Finally, infertility is linked to the QoL. Several studies reported the negative impact of infertility on mental and social health [3436]. The assessment of QoL and its evolution became important during the infertile women’s care. Moreover, EDs are an important cause of physical and psychosocial morbidity in young women [37], and consequently impact the QoL, and more particularly mental health. It has been noticed in the literature that a general trend for greater levels of comorbid pathologies is linked to higher ED symptoms’ severity, and women suffering from subclinical EDs appear to be more affected than women without EDs. These high levels of comorbid psychiatric symptoms negatively affect QoL, with the greatest prevalence in AN or BN [38]. Interestingly, this present study has originally attempted to link QoL, infertility, and EDs by considering anxiety and depression that were associated with a lower QoL. We highlighted the association between EDs and infertile women’s QoL, independently of the presence of anxiety or depression, by insisting on the “emotional” and “mind-body” dimensions.

It is worth reporting that the assessment of the sexuality in infertile women is clearly important since the sexuality is closely linked to fertility/infertility and to EDs. Sexual dysfunction may impact fertility and the diagnosis and treatment of infertility may reinforce or lead to sexual dysfunction. Impaired sexuality in women suffering from ED, in both quantitative and qualitative terms, has been widely described in the literature, and it is a major issue. Sexual dysfunction was found to be a relevant concern in both AN and BN patients and was associated with different EDs [39]. We intended to study that variable. Unfortunately, the questionnaire we had chosen (Sexual History Form) appeared inappropriate, leading to non-analyzable results (results non reported).

These results must be viewed in the light of several limitations. Firstly, the small number of participants in the study limited the statistical power. However, we were dealing with a very specific population for which recruiting this number of patients was already quite challenging. Secondly, the tendency to give socially desirable responses cannot be ignored in this particular population of infertile women who expect a lot from the reproductive health care providers and treatment. Denial is often part of having an ED and may impact self-questionnaires and structured interviews. Furthermore, this study may include a selection bias regarding the prevalence. However, in order to limit this bias, the assessment with self-questionnaires was offered to each patient who was suitable for the study and presented as a study regarding the desire of a child (common feature for all these patients) and ED.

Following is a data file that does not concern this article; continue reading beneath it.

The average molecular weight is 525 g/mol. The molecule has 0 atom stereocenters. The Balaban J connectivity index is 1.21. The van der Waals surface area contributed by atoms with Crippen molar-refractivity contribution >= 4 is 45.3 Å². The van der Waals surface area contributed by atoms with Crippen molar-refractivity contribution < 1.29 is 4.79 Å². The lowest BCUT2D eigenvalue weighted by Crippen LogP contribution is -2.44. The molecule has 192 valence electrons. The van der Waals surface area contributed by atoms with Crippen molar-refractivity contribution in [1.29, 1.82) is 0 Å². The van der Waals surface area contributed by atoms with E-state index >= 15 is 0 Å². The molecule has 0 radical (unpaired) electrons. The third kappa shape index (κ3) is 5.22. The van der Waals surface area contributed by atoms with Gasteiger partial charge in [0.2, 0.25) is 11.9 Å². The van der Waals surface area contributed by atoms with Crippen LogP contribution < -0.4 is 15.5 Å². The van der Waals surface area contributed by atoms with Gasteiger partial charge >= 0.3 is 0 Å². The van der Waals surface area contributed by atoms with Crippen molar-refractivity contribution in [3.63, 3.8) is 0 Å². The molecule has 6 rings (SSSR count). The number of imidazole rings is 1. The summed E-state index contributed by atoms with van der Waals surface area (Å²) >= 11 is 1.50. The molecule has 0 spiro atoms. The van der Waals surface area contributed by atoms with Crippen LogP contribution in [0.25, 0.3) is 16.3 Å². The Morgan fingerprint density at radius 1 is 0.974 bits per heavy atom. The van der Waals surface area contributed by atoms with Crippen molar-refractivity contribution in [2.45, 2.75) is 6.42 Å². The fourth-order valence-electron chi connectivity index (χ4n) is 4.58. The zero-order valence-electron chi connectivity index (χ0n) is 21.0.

However, this study completes the few papers on this subject and leads to potential clinical impact. Screening a history of ED in infertile woman is strongly recommended to plan adapted care regarding infertility but also regarding ED and concurrent psychiatric disorders. Therefore, the assessment has to take into account the desire for a child and body satisfaction, which are essential parts of the EDs process on the one hand and infertility process on the other. This could help with the infertility treatment and the prevention of negative maternal and foetal outcomes. The interest of joint collaboration between the reproductive health care provider and the psychiatrist is emphasized in such cases.

Author Contributions

  1. Conceptualization: MB TF JBH PB MGB.
  2. Data curation: MGB.
  3. Formal analysis: MB JBH MGB.
  4. Investigation: MB AC SM TF PB MGB.
  5. Methodology: MB AC SM TF JBH PB MGB.
  6. Project administration: MB MGB.
  7. Resources: AC SM TF JBH PB.
  8. Software: MB JBH.
  9. Supervision: MGB.
  10. Validation: MGB.
  11. Visualization: MB JBH MGB.
  12. Writing – original draft: MB JBH MGB.
  13. Writing – review & editing: MB AC SM TF JBH PB MGB.